AMY GOODMAN: As we turn to a new report detailing how corporations are increasingly spying on nonprofit groups that they regard as potential threats. The report’s called, “Spooky Business: Corporate Espionage Against Nonprofit Organizations.” It was released by the corporate watch group Essential Information. The report found a diverse group of nonprofits have been targeted with espionage, including environmental, antiwar, public interest, consumer safety, pesticide reform, gun control, social justice, animal rights, and arms control groups. The corporations carrying out the spying include the U.S. Chamber of Commerce, Wal-Mart, Monsanto, Bank of America, Dow Chemical, Kraft, Coca-Cola, Chevron, Burger King, McDonald’s, Shell, BP, and others. According to the report, these corporations employ former CIA, NSA and FBI agents to engage in private surveillance work which is often illegal in nature but rarely, if ever, prosecuted. For more we go to California where we’re joined by the report’s author, Gary Ruskin. He is the director of the Center for Corporate Policy, a project of Essential Information. Gary, Welcome back to Democracy Now! Explain what you found.
GARY RUSKIN: Thanks for having me on the show again, Amy. Yeah, we found a tremendous diversity of corporate espionage being conducted against a wide variety of civic groups across the country and the U.K., the case in Ecuador and in France as well. So what we found was a tremendous variety of use of different types of espionage tactics from dumpster diving to hiring investigators to pose as journalists or volunteers, to electronic espionage, information warfare, information operations hacking, electronic surveillance. And so this appears to be a growing phenomenon both here in the United States and maybe in other parts of the world as well. But our report is an effort to document something that’s very hard to know very much about. We aggregated 30 different cases of corporate espionage to try to talk about them, but really, each of the cases we have very fragmentary information. And so it’s hard to say — we have a, we have a part of an iceberg whether it’s the tip of the iceberg or the tippy tip of the iceberg, we don’t really know.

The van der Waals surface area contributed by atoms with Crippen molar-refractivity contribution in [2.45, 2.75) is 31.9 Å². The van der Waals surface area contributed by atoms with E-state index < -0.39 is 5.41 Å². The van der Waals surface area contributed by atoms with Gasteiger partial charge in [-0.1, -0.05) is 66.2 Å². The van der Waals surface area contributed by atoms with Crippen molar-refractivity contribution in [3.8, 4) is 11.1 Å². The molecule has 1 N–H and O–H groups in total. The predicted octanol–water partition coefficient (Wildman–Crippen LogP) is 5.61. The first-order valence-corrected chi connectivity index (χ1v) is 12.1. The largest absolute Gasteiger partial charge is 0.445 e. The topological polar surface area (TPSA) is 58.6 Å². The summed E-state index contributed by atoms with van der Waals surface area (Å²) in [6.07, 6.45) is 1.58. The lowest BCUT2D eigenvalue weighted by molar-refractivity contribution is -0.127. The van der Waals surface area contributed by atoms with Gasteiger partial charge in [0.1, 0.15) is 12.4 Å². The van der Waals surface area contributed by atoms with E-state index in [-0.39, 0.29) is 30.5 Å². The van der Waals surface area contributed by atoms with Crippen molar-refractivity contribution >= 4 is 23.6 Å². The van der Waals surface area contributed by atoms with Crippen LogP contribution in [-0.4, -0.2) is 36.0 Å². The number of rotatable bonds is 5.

AMY GOODMAN: Gary, let’s got to — I want to go to 2010; Greenpeace files a federal lawsuit against Dow Chemical and Sasol North America for engaging in corporate espionage. The lawsuit alleged corporate spies stole thousands of confidential documents from Greenpeace, including campaign plans, employee records; phone records, donor and media lists. Democracy Now! spoke to Charlie Cray, the senior researcher with Greenpeace USA at the time. He explained what happened.
CHARLIE CRAY: BBI, the defunct private investigation firm hired subcontractors including off-duty police officers who went through Greenpeace’s trash to find useful documents on a regular basis. Over two years they did this almost twice a week on average. They also used subcontractors who had colleagues who attempted to infiltrate Greenpeace as volunteers. They cased the Greenpeace office looking for we don’t know what, but probably doing advanced scouting for people who would then intrude upon the property. We found a list of door codes, we found a folder that said “wiretap info,” which was empty. We know this company has sub-contracted with a company called Net Safe, which is a company that was made of former NSA officials skilled in computer hacking and things like that. So we really don’t know the full extent of this, but what we’ve seen is incredibly shocking. And our goal is to bring this out into the light of day and to stop it if it’s still going on.”
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